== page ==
Wednesday, June 10, 2009

Responding to the Media created stereotype

One's expectation of the typical media generated response to pro-life reaction to the untimely death of notorious abortionist George Tiller reflects an awareness of the decades long manipulation by the various players of the tragic national crisis called abortion. The dance follows these steps. Event involving injury or death or property damage to abortionist, abortion worker or abortion property takers place. Pro-lifers condemn the event. Pro-choicers blame pro-lifers for using inflammatory rhetoric to incite individual whacko or in polite terms morally confused person. Media joins the pro-choice chorus and runs multiple articles about the event permanently harming the pro-life movement. Certain pro-life groups will castigate the media for its continuing (read 36-year bias). The parties return to their corners for the bell, wait for the next round and the fight continues.

The cynics will point to those who exploit the "base" of either camp and then attempt to claim a certain objectivity even as they smear the pro-life side with their perceived impartial analysis.

I have seen this dance so many times over the last 34 years that I could call out the steps.

But I must credit Thomas Frank's column "Red State Story" in his Titling Yard column in Wall Street Journal for being as smooth a hatchet job as I have seen in years.

Seeing it in the WSJ is no surprise. The reporters on any abortion story have a built in bias against the pro-life side. A line by line analysis here is not warranted but suffice it to say that the lack of balance in reminding readers of the number of women who have died or been injured in Tiller's "clinic" is just one example of selective reporting. Another is the actual amount of money Tiller gave to political figures in Kansas to protect him from the long arm of the law. But I digress.

Thomas Frank begins his piece by attacking Phill Kline, the one time attorney general who sought to bring Tiller to court to account for the allegations of wrongdoing. Tiller's success in stopping Kline ironically kept him in business thus allowing him to be a continuing target for the morally confused and relativistic mentalities such as Scott Roeder. Frank does not know what Kline has been through in his efforts to follow the rule of law. He does not know about the personal lawsuits filed against him by the abortion industry and the economic impact of such litigation on a person and his family. Frank does not seem to care that the allegations of Tiller's influence all the way up to the Governor's office are supported by the hundreds of thousands of dollars in political campaign contributions. No, Phill Kline is a convenient punching bag for the media.

Frank then claims that those who use the tough rhetoric really do not believe it; otherwise they would support the violent actions of individuals such as Roeder. Thomas forgets one important ingredient found in the logic of consistency and in a philosophy that respects the rule of law. One does not take the law into one's own hands. One who believes in the sanctity of human life understands that there are "rules" by which a people live. These rules are what separate one from the terrorist or the vigilante or the IRA bomber in London.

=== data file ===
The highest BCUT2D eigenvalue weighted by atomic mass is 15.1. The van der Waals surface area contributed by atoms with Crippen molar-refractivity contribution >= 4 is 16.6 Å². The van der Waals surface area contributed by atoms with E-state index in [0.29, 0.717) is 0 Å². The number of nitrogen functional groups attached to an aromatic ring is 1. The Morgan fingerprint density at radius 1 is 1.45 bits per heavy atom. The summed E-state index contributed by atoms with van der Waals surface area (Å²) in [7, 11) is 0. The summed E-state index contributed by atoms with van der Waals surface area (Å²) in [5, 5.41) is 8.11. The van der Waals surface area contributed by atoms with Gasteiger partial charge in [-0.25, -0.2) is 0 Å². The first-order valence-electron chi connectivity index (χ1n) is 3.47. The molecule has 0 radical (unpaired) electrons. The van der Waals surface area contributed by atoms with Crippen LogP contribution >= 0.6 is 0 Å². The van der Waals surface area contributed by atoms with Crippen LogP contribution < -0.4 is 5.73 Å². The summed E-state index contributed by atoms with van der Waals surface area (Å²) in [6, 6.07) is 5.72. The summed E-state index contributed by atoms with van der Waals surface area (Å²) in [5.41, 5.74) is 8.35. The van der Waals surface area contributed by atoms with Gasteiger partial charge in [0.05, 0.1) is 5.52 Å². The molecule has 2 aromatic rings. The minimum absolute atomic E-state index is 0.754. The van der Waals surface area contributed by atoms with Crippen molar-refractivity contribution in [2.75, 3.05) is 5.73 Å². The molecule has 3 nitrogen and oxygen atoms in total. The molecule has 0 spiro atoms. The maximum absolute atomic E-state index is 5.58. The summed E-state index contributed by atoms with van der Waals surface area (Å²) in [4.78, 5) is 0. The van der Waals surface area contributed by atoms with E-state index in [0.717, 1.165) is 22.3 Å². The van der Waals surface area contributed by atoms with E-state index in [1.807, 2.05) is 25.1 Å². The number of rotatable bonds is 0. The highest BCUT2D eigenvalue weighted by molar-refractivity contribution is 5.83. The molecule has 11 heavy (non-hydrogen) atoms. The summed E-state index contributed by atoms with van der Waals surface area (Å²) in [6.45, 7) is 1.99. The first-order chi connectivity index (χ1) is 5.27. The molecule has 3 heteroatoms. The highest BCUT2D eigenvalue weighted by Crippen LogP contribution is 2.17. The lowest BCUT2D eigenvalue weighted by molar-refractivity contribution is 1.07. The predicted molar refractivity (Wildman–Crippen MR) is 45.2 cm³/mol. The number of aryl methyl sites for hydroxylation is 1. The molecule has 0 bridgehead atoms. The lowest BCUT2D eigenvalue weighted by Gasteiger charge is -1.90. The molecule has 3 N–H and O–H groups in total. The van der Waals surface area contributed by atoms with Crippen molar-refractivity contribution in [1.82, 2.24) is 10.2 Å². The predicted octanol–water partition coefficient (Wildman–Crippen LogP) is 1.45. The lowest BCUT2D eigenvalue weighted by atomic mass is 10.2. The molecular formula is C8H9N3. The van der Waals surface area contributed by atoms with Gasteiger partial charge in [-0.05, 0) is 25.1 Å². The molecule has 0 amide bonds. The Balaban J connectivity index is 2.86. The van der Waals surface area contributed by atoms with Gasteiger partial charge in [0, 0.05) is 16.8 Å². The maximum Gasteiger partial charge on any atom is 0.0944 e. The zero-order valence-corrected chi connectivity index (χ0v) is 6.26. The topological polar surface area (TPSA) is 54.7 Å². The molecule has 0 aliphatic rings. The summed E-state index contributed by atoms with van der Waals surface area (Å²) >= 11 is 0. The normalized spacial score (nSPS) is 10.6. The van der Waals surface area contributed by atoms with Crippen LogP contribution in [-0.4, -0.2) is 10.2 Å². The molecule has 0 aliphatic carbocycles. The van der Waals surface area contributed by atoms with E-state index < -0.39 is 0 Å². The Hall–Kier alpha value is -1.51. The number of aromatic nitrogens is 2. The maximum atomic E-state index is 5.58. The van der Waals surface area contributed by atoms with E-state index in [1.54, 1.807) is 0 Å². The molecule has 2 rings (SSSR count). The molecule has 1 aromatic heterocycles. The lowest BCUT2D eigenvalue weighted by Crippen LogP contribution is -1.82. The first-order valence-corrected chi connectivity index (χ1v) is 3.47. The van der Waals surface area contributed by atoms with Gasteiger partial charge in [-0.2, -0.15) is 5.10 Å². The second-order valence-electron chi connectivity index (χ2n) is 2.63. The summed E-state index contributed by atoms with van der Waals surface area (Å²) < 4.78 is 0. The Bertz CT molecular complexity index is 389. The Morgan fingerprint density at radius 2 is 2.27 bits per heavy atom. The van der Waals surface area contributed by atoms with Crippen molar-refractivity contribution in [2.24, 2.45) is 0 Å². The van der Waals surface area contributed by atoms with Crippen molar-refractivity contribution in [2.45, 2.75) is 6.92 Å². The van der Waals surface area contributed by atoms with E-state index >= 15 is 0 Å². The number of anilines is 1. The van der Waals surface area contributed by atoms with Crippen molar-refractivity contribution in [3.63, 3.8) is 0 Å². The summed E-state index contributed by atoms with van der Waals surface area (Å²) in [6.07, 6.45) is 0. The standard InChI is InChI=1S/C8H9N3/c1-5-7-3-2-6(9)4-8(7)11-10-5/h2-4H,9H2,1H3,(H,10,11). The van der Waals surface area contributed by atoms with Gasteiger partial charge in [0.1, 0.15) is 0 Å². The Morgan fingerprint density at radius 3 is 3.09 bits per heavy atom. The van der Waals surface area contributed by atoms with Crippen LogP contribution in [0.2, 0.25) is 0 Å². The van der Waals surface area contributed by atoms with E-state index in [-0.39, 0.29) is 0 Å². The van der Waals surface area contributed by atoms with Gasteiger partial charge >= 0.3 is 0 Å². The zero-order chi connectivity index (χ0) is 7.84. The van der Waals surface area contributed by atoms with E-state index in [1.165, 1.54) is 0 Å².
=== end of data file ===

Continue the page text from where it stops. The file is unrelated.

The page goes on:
Rational pro-lifers who adhere to moral principles invoke these time-honored rules of engagement. So it is not inconsistent to accurately describe the horror of killing children, still demand the law be followed and refuse to usurp the rule of law in bringing these matters to justice. Indeed the number of people actively involved in pro-life activities over the last 35 years is living proof to the non-violent nature of the movement. Compared with the violence during the labor and civil rights movements, there should be no complaints about the rare and random acts of violence that have occurred at the hands of morally confused or deranged people. Further it is interesting that most pro-life leaders will not bring up in their statements the violence directed toward pro-life activists, women seeking abortions, or others. The silent treatment in the media regarding women injured, sexually abused or killed by abortionists is a fact. But Mr. Frank conveniently ignores this little wrinkle.

Finally Frank wants his readers to believe that pro-lifers imagine "themselves as modern-day John Browns." Actually nothing could be further from the truth. Perhaps some consider themselves modern day Harriet Tubmans, others Frederick Douglas. But most see themselves as the little farmhouse that was part of the Underground Railroad. Pro-lifers just want to help where they can and when they can. They will volunteer at local pregnancy centers. They will pray in front of the mills. They will write their congressman and protest government actions, which promote abortion. But they do not take to violence and it is not because deep down they do not really believe in their rhetoric. It is because for the most part they believe in the rule of law and the need to adhere to a higher law which is the foundation of our laws. This is the law that the Supreme Court, the current Congress and the current president pretend does not exist. The natural law requires everyone respect the right to life of every person and the corollary, that only those with legitimate moral standing have the right to impose sanctions for violating the law.

Thomas Frank would benefit by talking to those of us who have been involved for years in making a positive difference while never compromising on the reality that abortion is a violent action that harms mother, father, baby and culture. For us on the front lines, the work to save lives, to end the killing, to correct the law will continue until we have prevailed to restore the right to life and the protection of law to all persons, born and unborn.